Category Archives: Baroque

Posted on 12 October, 2016


Maureen Caelli’s Baroque Italianate Palazzo Dolls House

Baroque Exteriors

Baroque architects thought of a building as a kind of giant sculpture, a single mass to be shaped according to their requirements. The idea of movement was also an important element, achieved by the use curves and counter-curves, which became a dominant motif. Facades utilized columns, pilasters, cornices, or pediments, all of which must appear as a cohesive whole, obeying the strict laws of symmetry.


Posted by Susan Downing

Categories: Baroque, exteriors

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Posted on 02 October, 2016


Coffer with fruitwood, oak, elmwood, and ebony. Click on the photo for a video on the technique.

French Baroque Furniture

Two styles of Baroque vie for dominance – Italian and French. In furniture, I vote for the French. The long reign of King Louis XIV (171-1774) marked the beginning of a series of distinct period furniture styles, the first being Baroque. Some of the most beautiful and refined furniture ever made, displaying the highest level of artistic and technical ability, was created in Paris during the eighteenth century.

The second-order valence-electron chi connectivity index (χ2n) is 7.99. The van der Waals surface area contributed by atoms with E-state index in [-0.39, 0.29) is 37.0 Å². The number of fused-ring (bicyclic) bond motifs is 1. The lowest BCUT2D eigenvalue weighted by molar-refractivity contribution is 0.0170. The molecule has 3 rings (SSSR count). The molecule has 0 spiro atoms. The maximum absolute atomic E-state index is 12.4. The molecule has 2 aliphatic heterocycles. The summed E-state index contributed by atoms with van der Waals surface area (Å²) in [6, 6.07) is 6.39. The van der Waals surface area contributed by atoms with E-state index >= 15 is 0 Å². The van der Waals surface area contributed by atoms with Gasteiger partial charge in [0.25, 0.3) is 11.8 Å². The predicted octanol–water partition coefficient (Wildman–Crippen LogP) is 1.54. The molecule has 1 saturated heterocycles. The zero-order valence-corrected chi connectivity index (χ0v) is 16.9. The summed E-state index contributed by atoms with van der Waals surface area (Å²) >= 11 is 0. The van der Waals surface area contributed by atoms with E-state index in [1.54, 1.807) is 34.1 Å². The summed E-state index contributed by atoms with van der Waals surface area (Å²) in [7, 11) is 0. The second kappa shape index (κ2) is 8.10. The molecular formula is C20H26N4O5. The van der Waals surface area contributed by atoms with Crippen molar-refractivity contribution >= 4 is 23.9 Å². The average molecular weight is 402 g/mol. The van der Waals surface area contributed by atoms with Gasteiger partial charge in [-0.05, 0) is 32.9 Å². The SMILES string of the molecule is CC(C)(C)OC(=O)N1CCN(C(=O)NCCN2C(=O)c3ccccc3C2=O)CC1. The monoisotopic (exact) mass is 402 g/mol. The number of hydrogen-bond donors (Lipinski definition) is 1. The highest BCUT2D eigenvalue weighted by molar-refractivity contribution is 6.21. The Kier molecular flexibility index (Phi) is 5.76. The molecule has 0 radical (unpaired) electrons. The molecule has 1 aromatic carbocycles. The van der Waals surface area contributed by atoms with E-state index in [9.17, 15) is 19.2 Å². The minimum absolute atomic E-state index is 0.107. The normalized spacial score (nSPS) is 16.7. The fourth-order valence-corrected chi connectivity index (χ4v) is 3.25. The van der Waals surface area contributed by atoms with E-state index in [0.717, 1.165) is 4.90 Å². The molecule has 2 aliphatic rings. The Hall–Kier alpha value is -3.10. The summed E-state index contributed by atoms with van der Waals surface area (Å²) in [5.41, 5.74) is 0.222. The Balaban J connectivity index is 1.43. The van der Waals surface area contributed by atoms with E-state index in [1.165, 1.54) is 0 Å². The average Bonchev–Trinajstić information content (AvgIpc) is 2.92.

Posted by Susan Downing

Categories: Baroque, furniture

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Posted on 23 September, 2016


Music Room of Thierry Bousquet found on LoveIsSpeed

Baroque Interiors

Baroque architects took cues from theater design. The use of stage sets and backdrops gave the illusion of infinite space. Just as in a theater, a proscenium, an archway between the stage and the crowd, was used to delineate space. The concept of theatrical lighting – shafts of focused light (spots lighting) to create shadows in the ambient light, all played roles in how to address space. There was a return to Gothic some elements – windows and elaborate vaulting.

The color palette was rich with dark reds and greens. Gold was used to enhance accent features and to decorate the frames of mirrors and paintings.